Since the electrical grid has existed, so has the need for stored forms of energy that can be drawn on to meet times of peak demand and regulate frequency. In the past, the bulk of this extra energy came from fossil fuel plants that were fired up and down with demand.
As variable renewable resources make up a larger percentage of power generation resources, the need for stable and flexible forms of energy storage technologies continues to increase. At the time of writing, nearly all worldwide electricity storage capacity (especially large scale energy storage) is made up of pumped hydropower — the potential to generate vast loads in seconds makes it an extremely valuable storage resource. Pumped hydro storage was first used in Italy and Switzerland at the end of the 19th century.
Thermal energy storage also has a long history. Using solar power to heat water has been recorded as far back as one hundred years, although utility-scale thermal storage such as molten salt ESSs are a more recent invention, being first demonstrated in 1996 with the Solar Two project.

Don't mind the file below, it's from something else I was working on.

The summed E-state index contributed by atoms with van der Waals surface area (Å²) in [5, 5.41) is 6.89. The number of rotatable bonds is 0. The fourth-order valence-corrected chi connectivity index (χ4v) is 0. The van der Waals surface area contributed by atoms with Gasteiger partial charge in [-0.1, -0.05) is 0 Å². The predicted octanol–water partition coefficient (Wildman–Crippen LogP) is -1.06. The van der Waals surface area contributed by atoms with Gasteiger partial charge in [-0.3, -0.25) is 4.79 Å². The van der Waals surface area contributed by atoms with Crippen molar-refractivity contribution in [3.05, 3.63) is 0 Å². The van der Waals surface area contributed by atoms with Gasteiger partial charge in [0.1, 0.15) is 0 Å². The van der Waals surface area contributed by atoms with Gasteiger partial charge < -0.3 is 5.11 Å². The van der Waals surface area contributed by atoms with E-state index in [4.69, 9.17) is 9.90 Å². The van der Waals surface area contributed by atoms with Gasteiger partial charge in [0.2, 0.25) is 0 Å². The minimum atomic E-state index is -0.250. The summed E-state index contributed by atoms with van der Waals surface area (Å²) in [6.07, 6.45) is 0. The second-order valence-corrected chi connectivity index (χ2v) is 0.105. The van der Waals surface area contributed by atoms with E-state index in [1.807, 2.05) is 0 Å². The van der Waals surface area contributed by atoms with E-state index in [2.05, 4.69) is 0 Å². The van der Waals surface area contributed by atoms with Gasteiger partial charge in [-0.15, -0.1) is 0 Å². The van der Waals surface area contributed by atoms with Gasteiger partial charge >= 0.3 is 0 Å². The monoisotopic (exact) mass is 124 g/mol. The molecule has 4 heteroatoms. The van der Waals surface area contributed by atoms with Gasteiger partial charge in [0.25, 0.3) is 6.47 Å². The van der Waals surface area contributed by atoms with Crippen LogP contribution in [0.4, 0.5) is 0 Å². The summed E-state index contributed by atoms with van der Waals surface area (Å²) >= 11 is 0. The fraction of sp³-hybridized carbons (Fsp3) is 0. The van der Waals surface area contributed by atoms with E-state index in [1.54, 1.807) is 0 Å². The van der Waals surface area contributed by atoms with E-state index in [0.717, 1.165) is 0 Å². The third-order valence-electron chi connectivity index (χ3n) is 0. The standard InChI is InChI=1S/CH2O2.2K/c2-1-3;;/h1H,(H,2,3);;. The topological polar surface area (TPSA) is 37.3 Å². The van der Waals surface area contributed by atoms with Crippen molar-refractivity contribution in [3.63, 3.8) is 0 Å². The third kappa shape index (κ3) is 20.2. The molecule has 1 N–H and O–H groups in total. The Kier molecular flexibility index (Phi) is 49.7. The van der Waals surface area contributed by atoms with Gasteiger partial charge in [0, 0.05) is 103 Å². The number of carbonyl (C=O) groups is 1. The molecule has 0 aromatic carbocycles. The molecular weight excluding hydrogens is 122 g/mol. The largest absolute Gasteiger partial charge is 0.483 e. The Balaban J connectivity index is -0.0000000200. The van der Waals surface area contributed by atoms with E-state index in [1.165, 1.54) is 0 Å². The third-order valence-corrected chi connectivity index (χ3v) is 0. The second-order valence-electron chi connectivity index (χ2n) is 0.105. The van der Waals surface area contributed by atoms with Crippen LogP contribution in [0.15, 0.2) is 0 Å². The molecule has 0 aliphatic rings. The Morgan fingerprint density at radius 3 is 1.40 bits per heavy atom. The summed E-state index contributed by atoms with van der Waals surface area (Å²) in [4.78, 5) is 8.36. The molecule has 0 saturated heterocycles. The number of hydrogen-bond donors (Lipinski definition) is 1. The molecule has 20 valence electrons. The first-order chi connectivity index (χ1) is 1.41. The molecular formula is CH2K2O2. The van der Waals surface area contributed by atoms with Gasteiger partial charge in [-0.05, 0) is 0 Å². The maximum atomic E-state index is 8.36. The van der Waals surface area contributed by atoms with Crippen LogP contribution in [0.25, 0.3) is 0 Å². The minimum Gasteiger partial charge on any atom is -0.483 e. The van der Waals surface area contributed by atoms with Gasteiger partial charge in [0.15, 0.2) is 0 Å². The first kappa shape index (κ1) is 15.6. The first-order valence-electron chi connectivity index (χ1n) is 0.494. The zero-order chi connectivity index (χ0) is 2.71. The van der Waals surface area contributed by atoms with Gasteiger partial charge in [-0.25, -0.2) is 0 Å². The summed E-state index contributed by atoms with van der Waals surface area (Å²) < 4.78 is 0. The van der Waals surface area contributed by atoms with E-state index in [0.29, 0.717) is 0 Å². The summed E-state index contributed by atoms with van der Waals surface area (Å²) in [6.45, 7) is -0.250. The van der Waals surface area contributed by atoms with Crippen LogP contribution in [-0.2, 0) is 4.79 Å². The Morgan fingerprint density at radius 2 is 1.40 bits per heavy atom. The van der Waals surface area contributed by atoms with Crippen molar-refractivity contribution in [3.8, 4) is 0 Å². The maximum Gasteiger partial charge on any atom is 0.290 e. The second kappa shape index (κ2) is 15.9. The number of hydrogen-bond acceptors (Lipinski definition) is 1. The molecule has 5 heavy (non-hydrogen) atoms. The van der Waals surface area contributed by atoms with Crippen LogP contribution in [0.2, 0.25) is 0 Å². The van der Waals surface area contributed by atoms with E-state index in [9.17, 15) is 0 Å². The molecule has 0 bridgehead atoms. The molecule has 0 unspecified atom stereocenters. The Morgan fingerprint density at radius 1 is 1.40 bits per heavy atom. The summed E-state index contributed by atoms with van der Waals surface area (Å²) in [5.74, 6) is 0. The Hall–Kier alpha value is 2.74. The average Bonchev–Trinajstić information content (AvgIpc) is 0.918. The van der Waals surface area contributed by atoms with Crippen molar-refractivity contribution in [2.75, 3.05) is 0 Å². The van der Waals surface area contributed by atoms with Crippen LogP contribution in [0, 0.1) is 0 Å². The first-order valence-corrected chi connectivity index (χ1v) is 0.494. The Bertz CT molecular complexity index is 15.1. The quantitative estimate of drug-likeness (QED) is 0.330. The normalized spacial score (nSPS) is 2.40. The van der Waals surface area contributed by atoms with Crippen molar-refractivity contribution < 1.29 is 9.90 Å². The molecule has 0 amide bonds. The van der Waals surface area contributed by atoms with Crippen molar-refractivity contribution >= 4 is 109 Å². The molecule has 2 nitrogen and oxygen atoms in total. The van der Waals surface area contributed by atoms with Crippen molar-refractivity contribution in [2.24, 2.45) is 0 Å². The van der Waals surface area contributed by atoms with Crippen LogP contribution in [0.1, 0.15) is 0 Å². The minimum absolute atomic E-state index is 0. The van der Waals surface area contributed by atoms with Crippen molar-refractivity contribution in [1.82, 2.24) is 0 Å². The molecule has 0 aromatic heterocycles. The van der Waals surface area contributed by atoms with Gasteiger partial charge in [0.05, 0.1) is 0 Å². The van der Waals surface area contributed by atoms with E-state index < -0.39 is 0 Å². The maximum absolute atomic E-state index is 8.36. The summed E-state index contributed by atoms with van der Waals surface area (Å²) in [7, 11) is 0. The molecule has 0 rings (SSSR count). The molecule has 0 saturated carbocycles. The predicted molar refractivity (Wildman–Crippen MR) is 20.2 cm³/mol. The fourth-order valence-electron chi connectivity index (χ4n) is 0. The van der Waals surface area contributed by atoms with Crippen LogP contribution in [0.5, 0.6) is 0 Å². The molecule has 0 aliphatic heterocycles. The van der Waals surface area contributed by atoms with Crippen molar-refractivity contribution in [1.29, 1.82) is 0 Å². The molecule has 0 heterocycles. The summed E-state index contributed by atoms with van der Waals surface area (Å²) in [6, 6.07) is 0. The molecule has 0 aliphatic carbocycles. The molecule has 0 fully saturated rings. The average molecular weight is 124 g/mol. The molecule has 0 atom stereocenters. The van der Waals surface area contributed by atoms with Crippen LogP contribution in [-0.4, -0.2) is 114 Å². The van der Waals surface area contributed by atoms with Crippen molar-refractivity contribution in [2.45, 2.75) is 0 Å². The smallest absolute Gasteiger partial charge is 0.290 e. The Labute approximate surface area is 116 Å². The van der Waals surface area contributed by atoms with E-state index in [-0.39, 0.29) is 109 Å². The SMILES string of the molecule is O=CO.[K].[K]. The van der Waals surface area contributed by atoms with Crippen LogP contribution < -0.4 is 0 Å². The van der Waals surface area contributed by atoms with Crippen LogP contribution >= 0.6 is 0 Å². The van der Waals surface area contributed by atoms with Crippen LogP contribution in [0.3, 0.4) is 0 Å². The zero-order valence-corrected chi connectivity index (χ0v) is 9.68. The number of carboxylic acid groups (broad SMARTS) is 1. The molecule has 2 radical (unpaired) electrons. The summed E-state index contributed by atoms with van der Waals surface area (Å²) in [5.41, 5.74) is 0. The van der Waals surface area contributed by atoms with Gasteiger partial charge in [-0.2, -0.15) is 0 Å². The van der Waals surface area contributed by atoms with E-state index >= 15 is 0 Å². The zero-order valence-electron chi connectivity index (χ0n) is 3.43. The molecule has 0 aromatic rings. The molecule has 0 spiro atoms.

Just 6 years ago, only 0.34 GW of non-pumped hydro storage energy storage could be found worldwide. In 2017, energy storage installations increased nearly 50% over 2016, close to 6 GW of capacity. The bulk of this explosive growth is from battery energy storage systems (BESS) — specifically, lithium-ion BESS.
The first utility-scale demonstration was a 5-MW/1.25-MWh BESS, commissioned for Portand General Electric (PGE) in October 2012. It took just five short years for the first 100 MWh BESS to be commissioned, then completed, in South Australia to support the grid during summer’s peak demands.
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